Lincolnshire received 20,000 lateral flow (rapid) tests for mass or community testing along with protective and IT equipment, local health bosses confirmed.

The county can get tests for up to 10% of the population (around 75,000 kits) but it doesn’t yet have the capacity or staff to do so.

Professor Derek Ward, Director of Public Health at Lincolnshire County Council, said the current allocation was “plenty for the short term”.

His team will look at where to focus the testing at an outbreak management board meeting next week.

These include “specific geographies, or population groups where we’re seeing a lot of cases and we don’t know why,” he said.

“So that might be a very small group of streets where we’re seeing lots of positives, but we don’t understand and we’d want to get in there […] and test [everyone] to see if any of them are asymptomatic.”

Other locations include “high consequence” settings such as children’s care homes, emergency services such as fire and rescue teams, and health and care settings.

Professor Ward, however, said the delivery would depend on capacity.

“We’ve got a finite number of nurses and a lot of the time those are helping with care home outbreaks,” but he added that if infection rates came down, those nurses could be redeployed.

People can also do the tests themselves.

Professor Ward also welcomed the vaccine news this week, but warned that initially they will be stored through United Lincolnshire Hospitals Trust for now, because it is the only place with cold enough storage for the Pfizer Biotech vaccine (at -70℃).

He said further details were still expected on how mobile the vaccine can be delivered, though it’s hoped the upcoming Oxford vaccine would be easier to move around and supply to, for instance, GP practices and pharmacists.

“It’s really important that we don’t waste them, so if we’ve got vaccines in the hospital, it should be used first to vaccinate our hospital staff and people in hospital and then, when we can move it around, we start to vaccinate our residents.”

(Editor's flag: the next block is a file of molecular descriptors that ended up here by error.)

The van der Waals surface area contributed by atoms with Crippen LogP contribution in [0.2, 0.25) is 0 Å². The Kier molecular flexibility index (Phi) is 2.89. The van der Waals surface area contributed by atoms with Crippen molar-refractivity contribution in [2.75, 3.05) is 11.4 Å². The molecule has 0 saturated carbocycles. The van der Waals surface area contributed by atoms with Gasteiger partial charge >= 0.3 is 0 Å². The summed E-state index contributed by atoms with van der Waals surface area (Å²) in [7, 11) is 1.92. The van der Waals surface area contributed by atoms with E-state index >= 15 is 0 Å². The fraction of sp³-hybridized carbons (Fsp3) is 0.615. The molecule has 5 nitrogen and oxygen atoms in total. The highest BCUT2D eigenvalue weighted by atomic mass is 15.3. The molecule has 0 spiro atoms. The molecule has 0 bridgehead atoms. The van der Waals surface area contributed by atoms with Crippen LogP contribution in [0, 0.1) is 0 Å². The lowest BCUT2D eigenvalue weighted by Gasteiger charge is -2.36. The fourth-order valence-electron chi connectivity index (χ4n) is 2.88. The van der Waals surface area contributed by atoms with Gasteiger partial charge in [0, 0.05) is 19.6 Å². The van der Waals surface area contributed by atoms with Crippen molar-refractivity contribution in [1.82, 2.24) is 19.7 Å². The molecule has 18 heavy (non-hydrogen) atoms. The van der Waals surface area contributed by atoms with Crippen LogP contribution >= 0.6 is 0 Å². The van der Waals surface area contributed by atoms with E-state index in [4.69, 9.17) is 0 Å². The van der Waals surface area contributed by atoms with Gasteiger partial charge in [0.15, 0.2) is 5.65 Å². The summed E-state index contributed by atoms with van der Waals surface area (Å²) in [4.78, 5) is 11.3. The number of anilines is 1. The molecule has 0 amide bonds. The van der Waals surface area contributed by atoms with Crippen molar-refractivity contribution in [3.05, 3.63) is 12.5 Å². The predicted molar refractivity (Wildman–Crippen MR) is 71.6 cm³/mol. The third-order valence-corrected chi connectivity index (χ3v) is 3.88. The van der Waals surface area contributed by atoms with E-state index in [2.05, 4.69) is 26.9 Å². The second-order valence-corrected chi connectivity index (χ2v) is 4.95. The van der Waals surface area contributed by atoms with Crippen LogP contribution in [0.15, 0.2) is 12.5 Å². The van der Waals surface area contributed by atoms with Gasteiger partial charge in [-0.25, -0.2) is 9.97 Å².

Professor Ward said now is the time to double down on following guidelines during the “tough winter” while the vaccine is handed out.

Infection rate up to Dec 3. | Data: GOV UK / Table: The Lincolnite

Yet health bosses are currently concerned about infection rates at a district level. They said lower population numbers can mean small outbreaks will have a dramatic effect and those outbreaks can remain on the books for a long time while as people self-isolate.

But their own numbers, are were more up to date than the public government dashboard, also show lower figures.

Care home outbreaks from 10 days ago are still on Boston’s figures for instance, similar with Lincoln — which will mean those districts could drop again next week if no further outbreaks occur.

There were 486 new coronavirus cases and 18 COVID-related deaths in Greater Lincolnshire on Thursday.

Boston has the second highest infection rate in the county with 547.2 cases per 100,000 of the population, a large spike since Wednesday’s rate of 501.6.

Lincoln came in ninth in the country with an increase from 371.6 Wednesday, to 385.7 Thursday.

Professor Ward said the general trend at a county level is still downwards, but not decreasing as quickly as it went up.

“Let’s not throw it away over the next few weeks and over Christmas. Let’s keep doing what we’re doing, rollout the vaccine, get better testing models and it could work.

“I know our figures are coming down quite quickly now, which is great, so it’s all good news, but it could all change if we if we throw it away — so let’s stick with our messages.”

He added that deaths will remain high until at least next week because of the lag from the latest peak of the virus in terms of those worst affected.